Galaxies form along with stars and planets and life. But it all cycles in a forward direction from emergence to a certain point, then (still in a forward direction) to demise and eventually re-emergence, but scattered apart never the same. Same as life. We are born, reach a point, then slide towards disassembly only to re-emerge in some other scattered form; in trees, flowers, the ocean etc. depending on where our bodies or ashes go. And some believe consciousness is “out there” somehow somewhere.

    So it’s all progressing from beginning to end, which does involve time on that level, but the bigger picture of the constant recycling is timeless and while, to me, it is not all at once, it is timeless without beginning or end.

    I believe our experience of time is valid, we just tend to focus to much either on the future, as younger people do, or the past as some older people do. Now is the most important and the only thing that is really “real” , but we miss it..

    Liked by 1 person

    1. Like Carlo Rovelli said, “Our perception of time’s flow depends entirely on our inability to see the world in all its detail”—Alan Watts had also stated, there are no separate events (coming from a hindu/zen buddhism background) the whole thing is one big show comprised of vignettes, that all tie together in some interesting fashion.

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  3. Sure, basically intellectuals have too much free time on their hands. A fascinating feature of our consciousness, because it is based upon imagination (we create a simulacrum of reality in our minds and use that rather than direct observation for the vast majority of events we experience) is that we are not limited by reality.

    In addition, when we misperceive or misinterpret some of nature, we excoriate ourselves for being “wrong.” We are suffering under an illusion seems a harsh conclusion just because we got something wrong. Getting things wrong, then sorting things out seems natural to me. Since we keep pushing ourselves to understand deeper and deeper things, we are trying to understand things that have few facts to support them, so the likelihood that we will get things wrong, at first, increases. Plus, concepts we create early on often don’t hold up in every possible aspect of reality. Consider absolute frames of reference, and time as examples. We still, for example, don’t know that the fuck gravity is, or quantum mechanics, or…. We can handle the mathematics of these phenomena but they elude our comprehension. And, sometimes a few of us, specialists, claim to understand such things but ordinary people cannot follow their explanations.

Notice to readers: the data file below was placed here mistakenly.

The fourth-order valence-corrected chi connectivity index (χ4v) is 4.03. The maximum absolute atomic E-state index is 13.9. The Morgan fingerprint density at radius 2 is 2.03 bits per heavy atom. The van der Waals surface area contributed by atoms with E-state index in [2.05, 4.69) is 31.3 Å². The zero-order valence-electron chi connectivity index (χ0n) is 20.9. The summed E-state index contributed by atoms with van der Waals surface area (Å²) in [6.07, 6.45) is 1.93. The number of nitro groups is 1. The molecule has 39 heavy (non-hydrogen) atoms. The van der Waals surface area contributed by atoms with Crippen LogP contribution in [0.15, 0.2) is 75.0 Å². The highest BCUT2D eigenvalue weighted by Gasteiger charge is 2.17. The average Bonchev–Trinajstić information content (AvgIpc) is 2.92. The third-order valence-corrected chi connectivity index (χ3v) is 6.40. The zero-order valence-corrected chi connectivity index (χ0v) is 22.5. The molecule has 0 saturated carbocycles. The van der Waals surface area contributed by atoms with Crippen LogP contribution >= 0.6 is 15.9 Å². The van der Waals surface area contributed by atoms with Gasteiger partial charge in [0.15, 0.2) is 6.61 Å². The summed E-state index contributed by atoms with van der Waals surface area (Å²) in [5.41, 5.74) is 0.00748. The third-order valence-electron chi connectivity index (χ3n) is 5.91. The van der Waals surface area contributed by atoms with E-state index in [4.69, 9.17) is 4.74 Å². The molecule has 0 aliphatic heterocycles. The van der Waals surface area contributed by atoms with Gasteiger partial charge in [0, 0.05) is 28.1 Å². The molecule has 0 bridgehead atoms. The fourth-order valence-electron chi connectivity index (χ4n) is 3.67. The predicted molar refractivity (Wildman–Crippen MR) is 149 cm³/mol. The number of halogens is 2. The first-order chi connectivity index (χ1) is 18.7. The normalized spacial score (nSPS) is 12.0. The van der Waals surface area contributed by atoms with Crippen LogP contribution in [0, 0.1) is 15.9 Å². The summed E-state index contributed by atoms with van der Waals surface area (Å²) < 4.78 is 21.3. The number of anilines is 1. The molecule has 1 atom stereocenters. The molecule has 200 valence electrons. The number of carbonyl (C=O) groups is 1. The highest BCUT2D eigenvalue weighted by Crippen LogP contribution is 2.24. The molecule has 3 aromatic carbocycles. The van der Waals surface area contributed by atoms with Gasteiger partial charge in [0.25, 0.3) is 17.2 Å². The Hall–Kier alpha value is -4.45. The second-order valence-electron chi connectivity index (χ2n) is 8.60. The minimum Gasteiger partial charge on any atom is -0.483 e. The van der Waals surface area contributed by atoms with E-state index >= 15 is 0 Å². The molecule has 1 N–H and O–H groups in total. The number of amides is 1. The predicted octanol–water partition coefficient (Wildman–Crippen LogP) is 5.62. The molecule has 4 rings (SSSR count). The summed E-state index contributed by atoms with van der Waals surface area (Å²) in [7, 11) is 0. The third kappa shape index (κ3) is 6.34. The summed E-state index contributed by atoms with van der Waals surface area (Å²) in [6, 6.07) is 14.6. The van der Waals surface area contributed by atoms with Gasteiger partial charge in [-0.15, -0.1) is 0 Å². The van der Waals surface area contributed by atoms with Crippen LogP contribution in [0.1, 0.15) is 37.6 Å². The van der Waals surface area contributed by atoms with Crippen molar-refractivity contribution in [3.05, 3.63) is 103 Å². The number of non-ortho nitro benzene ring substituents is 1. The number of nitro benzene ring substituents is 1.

I think an appropriate response to these things is a Spokian “Fascinating.” (Note the lack of an exclamation point.) Comments such as “We are sick with a fascination for the useful tools of names and numbers, of symbols, signs, conceptions and ideas” (Alan Watts) betray a deep seated disdain for the process and intellectual effort needed to wade through mountains of evidence with a willingness to try things, even though they prove to be wrong.

    Liked by 1 person

  4. There is a tendency to think these kinds of references about time being an illusion have merit… because, like so many concepts we use to describe reality, we think of the term ‘time’ as a thing…. a thing that can be divided into handy-dandy segments like past, present, and future. We then presume our segments are also things and from this assumption we come to the metaphysical conclusion that they don’t exist, that because the segments are impossible to capture complete in itself, the noun we have divided – this supposedly real thing – is also and necessarily an equivalent illusion. Quote, quote, quote. See? Time is an illusion. Look how many people say the same.

    Except… it’s not an illusion. And we actually know it’s not an illusion. (That’s why you and all these quotable and clever people are no longer infants.) And so we actually know something has gone amiss in our thinking.

    How do we know this? Physics… namely, entropy. Entropy proves beyond question that time – however we wish to define it and/or segment it – is demonstrable by reality in the form of entropy. Time passes. Entropy happens. That’s the reality.

    So where are we going wrong in our thinking?

    Start at the beginning premise: is time really a ‘thing’? Well, real things are nouns with measurable physical properties. Does time fit this definition? Does time have mass and weight and energy and force? No, but it does have direction. Perhaps you’ve encountered this idea that is called the ‘arrow of time’. What is being described is a stable rate of entropy of all ‘things’. It is unidirectional. Therefore, we can conclude from this evidence that time is not a thing, not a property so much as it is a handy term for a process that continues unabated no matter how we might wish to segment it.